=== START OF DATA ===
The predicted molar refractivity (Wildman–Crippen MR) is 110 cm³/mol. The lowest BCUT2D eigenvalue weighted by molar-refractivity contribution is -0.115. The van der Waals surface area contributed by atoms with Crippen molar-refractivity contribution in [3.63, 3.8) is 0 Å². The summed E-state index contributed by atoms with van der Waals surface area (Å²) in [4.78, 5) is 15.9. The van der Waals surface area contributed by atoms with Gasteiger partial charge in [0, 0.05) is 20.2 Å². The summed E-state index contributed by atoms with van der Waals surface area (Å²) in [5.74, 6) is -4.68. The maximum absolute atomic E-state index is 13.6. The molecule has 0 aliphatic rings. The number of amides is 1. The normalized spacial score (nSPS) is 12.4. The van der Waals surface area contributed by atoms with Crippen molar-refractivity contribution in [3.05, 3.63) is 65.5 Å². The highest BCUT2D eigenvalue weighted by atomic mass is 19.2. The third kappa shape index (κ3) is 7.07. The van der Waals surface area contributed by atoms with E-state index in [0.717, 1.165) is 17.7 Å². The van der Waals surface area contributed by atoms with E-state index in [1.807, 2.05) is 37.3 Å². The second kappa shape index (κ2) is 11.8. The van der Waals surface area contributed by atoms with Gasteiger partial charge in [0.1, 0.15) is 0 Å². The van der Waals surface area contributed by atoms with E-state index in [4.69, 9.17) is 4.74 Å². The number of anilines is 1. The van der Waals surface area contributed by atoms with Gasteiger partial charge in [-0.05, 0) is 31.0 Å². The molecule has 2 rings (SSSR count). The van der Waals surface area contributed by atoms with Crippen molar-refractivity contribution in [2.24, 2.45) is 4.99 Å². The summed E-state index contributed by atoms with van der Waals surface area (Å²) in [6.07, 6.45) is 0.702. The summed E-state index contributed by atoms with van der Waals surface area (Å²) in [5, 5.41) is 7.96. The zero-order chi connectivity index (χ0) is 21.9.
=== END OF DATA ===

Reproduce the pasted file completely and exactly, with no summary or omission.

The predicted molar refractivity (Wildman–Crippen MR) is 110 cm³/mol. The lowest BCUT2D eigenvalue weighted by molar-refractivity contribution is -0.115. The van der Waals surface area contributed by atoms with Crippen molar-refractivity contribution in [3.63, 3.8) is 0 Å². The summed E-state index contributed by atoms with van der Waals surface area (Å²) in [4.78, 5) is 15.9. The van der Waals surface area contributed by atoms with Gasteiger partial charge in [0, 0.05) is 20.2 Å². The summed E-state index contributed by atoms with van der Waals surface area (Å²) in [5.74, 6) is -4.68. The maximum absolute atomic E-state index is 13.6. The molecule has 0 aliphatic rings. The number of amides is 1. The normalized spacial score (nSPS) is 12.4. The van der Waals surface area contributed by atoms with Crippen molar-refractivity contribution in [3.05, 3.63) is 65.5 Å². The highest BCUT2D eigenvalue weighted by atomic mass is 19.2. The third kappa shape index (κ3) is 7.07. The van der Waals surface area contributed by atoms with E-state index in [0.717, 1.165) is 17.7 Å². The van der Waals surface area contributed by atoms with E-state index in [1.807, 2.05) is 37.3 Å². The second kappa shape index (κ2) is 11.8. The van der Waals surface area contributed by atoms with Gasteiger partial charge in [0.1, 0.15) is 0 Å². The van der Waals surface area contributed by atoms with E-state index in [4.69, 9.17) is 4.74 Å². The number of anilines is 1. The van der Waals surface area contributed by atoms with Gasteiger partial charge in [-0.05, 0) is 31.0 Å². The molecule has 2 rings (SSSR count). The van der Waals surface area contributed by atoms with Crippen molar-refractivity contribution in [2.24, 2.45) is 4.99 Å². The summed E-state index contributed by atoms with van der Waals surface area (Å²) in [6.07, 6.45) is 0.702. The summed E-state index contributed by atoms with van der Waals surface area (Å²) in [5, 5.41) is 7.96. The zero-order chi connectivity index (χ0) is 21.9.